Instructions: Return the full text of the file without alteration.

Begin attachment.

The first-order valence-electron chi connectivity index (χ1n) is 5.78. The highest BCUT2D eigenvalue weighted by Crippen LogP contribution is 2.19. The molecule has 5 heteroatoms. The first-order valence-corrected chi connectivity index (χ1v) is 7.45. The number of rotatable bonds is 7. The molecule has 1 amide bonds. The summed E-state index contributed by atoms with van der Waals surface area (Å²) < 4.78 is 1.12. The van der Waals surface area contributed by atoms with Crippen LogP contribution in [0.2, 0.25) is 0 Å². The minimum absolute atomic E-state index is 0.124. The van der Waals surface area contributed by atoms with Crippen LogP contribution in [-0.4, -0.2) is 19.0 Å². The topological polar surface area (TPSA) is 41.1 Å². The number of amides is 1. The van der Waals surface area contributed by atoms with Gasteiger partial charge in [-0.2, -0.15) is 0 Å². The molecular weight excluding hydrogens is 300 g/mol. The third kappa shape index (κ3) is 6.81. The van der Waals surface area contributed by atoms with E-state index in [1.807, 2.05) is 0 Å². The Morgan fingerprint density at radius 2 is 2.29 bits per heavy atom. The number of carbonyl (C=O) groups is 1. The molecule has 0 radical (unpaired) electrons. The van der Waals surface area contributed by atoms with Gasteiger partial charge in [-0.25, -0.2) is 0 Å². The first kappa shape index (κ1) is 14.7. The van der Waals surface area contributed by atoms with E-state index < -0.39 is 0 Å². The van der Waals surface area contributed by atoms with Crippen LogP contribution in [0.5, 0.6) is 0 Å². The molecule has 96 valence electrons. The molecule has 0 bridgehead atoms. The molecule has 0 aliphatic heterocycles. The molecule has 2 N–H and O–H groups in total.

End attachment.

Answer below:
The first-order valence-electron chi connectivity index (χ1n) is 5.78. The highest BCUT2D eigenvalue weighted by Crippen LogP contribution is 2.19. The molecule has 5 heteroatoms. The first-order valence-corrected chi connectivity index (χ1v) is 7.45. The number of rotatable bonds is 7. The molecule has 1 amide bonds. The summed E-state index contributed by atoms with van der Waals surface area (Å²) < 4.78 is 1.12. The van der Waals surface area contributed by atoms with Crippen LogP contribution in [0.2, 0.25) is 0 Å². The minimum absolute atomic E-state index is 0.124. The van der Waals surface area contributed by atoms with Crippen LogP contribution in [-0.4, -0.2) is 19.0 Å². The topological polar surface area (TPSA) is 41.1 Å². The number of amides is 1. The van der Waals surface area contributed by atoms with Gasteiger partial charge in [-0.2, -0.15) is 0 Å². The molecular weight excluding hydrogens is 300 g/mol. The third kappa shape index (κ3) is 6.81. The van der Waals surface area contributed by atoms with E-state index in [1.807, 2.05) is 0 Å². The Morgan fingerprint density at radius 2 is 2.29 bits per heavy atom. The number of carbonyl (C=O) groups is 1. The molecule has 0 radical (unpaired) electrons. The van der Waals surface area contributed by atoms with Gasteiger partial charge in [-0.25, -0.2) is 0 Å². The first kappa shape index (κ1) is 14.7. The van der Waals surface area contributed by atoms with E-state index < -0.39 is 0 Å². The van der Waals surface area contributed by atoms with Crippen LogP contribution in [0.5, 0.6) is 0 Å². The molecule has 96 valence electrons. The molecule has 0 bridgehead atoms. The molecule has 0 aliphatic heterocycles. The molecule has 2 N–H and O–H groups in total.